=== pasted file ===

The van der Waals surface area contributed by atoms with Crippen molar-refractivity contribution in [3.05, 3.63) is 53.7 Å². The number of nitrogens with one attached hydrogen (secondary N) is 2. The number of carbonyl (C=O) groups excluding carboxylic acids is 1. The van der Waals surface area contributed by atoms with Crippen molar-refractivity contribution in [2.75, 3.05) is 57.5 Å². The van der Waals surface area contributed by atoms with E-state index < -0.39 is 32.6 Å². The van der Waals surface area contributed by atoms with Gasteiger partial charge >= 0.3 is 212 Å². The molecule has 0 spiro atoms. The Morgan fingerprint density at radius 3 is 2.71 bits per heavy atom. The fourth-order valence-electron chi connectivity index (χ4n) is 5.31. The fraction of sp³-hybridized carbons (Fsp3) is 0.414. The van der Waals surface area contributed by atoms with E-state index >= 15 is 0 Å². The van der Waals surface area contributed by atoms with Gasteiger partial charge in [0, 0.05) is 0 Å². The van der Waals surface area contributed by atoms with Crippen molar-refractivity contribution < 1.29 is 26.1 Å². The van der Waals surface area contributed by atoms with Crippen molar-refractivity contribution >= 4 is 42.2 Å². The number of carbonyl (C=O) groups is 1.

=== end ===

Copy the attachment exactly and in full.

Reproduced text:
The van der Waals surface area contributed by atoms with Crippen molar-refractivity contribution in [3.05, 3.63) is 53.7 Å². The number of nitrogens with one attached hydrogen (secondary N) is 2. The number of carbonyl (C=O) groups excluding carboxylic acids is 1. The van der Waals surface area contributed by atoms with Crippen molar-refractivity contribution in [2.75, 3.05) is 57.5 Å². The van der Waals surface area contributed by atoms with E-state index < -0.39 is 32.6 Å². The van der Waals surface area contributed by atoms with Gasteiger partial charge >= 0.3 is 212 Å². The molecule has 0 spiro atoms. The Morgan fingerprint density at radius 3 is 2.71 bits per heavy atom. The fourth-order valence-electron chi connectivity index (χ4n) is 5.31. The fraction of sp³-hybridized carbons (Fsp3) is 0.414. The van der Waals surface area contributed by atoms with E-state index >= 15 is 0 Å². The van der Waals surface area contributed by atoms with Gasteiger partial charge in [0, 0.05) is 0 Å². The van der Waals surface area contributed by atoms with Crippen molar-refractivity contribution < 1.29 is 26.1 Å². The van der Waals surface area contributed by atoms with Crippen molar-refractivity contribution >= 4 is 42.2 Å². The number of carbonyl (C=O) groups is 1.